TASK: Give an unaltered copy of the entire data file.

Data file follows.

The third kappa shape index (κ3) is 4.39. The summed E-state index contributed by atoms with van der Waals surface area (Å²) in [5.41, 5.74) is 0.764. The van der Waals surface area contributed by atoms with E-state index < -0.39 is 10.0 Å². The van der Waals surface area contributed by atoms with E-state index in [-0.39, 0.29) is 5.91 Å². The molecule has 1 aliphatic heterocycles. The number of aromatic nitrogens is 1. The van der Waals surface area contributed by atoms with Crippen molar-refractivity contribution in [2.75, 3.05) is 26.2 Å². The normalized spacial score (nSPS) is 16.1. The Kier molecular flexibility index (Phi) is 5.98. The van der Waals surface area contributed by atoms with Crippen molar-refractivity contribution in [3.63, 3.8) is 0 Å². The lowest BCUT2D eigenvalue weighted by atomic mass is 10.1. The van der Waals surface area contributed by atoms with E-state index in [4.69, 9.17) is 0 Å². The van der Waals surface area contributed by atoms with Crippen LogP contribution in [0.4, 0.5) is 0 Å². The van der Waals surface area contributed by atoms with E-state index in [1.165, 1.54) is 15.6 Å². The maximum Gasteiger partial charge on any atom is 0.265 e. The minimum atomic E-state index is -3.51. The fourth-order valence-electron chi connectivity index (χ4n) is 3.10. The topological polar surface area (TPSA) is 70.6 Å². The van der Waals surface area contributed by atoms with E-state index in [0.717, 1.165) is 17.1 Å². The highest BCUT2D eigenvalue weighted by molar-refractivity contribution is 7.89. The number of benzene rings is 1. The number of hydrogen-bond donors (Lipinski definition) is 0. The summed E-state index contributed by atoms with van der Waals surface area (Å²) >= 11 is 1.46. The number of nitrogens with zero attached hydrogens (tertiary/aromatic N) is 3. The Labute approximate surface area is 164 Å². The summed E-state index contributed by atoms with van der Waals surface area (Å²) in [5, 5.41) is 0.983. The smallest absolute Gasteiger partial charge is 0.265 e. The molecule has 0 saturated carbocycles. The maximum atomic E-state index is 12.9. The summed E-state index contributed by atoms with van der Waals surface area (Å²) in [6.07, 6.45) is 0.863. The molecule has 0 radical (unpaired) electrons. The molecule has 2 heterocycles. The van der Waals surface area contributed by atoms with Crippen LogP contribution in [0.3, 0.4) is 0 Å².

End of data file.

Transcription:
The third kappa shape index (κ3) is 4.39. The summed E-state index contributed by atoms with van der Waals surface area (Å²) in [5.41, 5.74) is 0.764. The van der Waals surface area contributed by atoms with E-state index < -0.39 is 10.0 Å². The van der Waals surface area contributed by atoms with E-state index in [-0.39, 0.29) is 5.91 Å². The molecule has 1 aliphatic heterocycles. The number of aromatic nitrogens is 1. The van der Waals surface area contributed by atoms with Crippen molar-refractivity contribution in [2.75, 3.05) is 26.2 Å². The normalized spacial score (nSPS) is 16.1. The Kier molecular flexibility index (Phi) is 5.98. The van der Waals surface area contributed by atoms with Crippen molar-refractivity contribution in [3.63, 3.8) is 0 Å². The lowest BCUT2D eigenvalue weighted by atomic mass is 10.1. The van der Waals surface area contributed by atoms with E-state index in [4.69, 9.17) is 0 Å². The van der Waals surface area contributed by atoms with Crippen LogP contribution in [0.4, 0.5) is 0 Å². The van der Waals surface area contributed by atoms with E-state index in [1.165, 1.54) is 15.6 Å². The maximum Gasteiger partial charge on any atom is 0.265 e. The minimum atomic E-state index is -3.51. The fourth-order valence-electron chi connectivity index (χ4n) is 3.10. The topological polar surface area (TPSA) is 70.6 Å². The van der Waals surface area contributed by atoms with E-state index in [0.717, 1.165) is 17.1 Å². The highest BCUT2D eigenvalue weighted by molar-refractivity contribution is 7.89. The number of benzene rings is 1. The number of hydrogen-bond donors (Lipinski definition) is 0. The summed E-state index contributed by atoms with van der Waals surface area (Å²) >= 11 is 1.46. The number of nitrogens with zero attached hydrogens (tertiary/aromatic N) is 3. The Labute approximate surface area is 164 Å². The summed E-state index contributed by atoms with van der Waals surface area (Å²) in [5, 5.41) is 0.983. The smallest absolute Gasteiger partial charge is 0.265 e. The molecule has 0 saturated carbocycles. The maximum atomic E-state index is 12.9. The summed E-state index contributed by atoms with van der Waals surface area (Å²) in [6.07, 6.45) is 0.863. The molecule has 0 radical (unpaired) electrons. The molecule has 2 heterocycles. The van der Waals surface area contributed by atoms with Crippen LogP contribution in [0.3, 0.4) is 0 Å².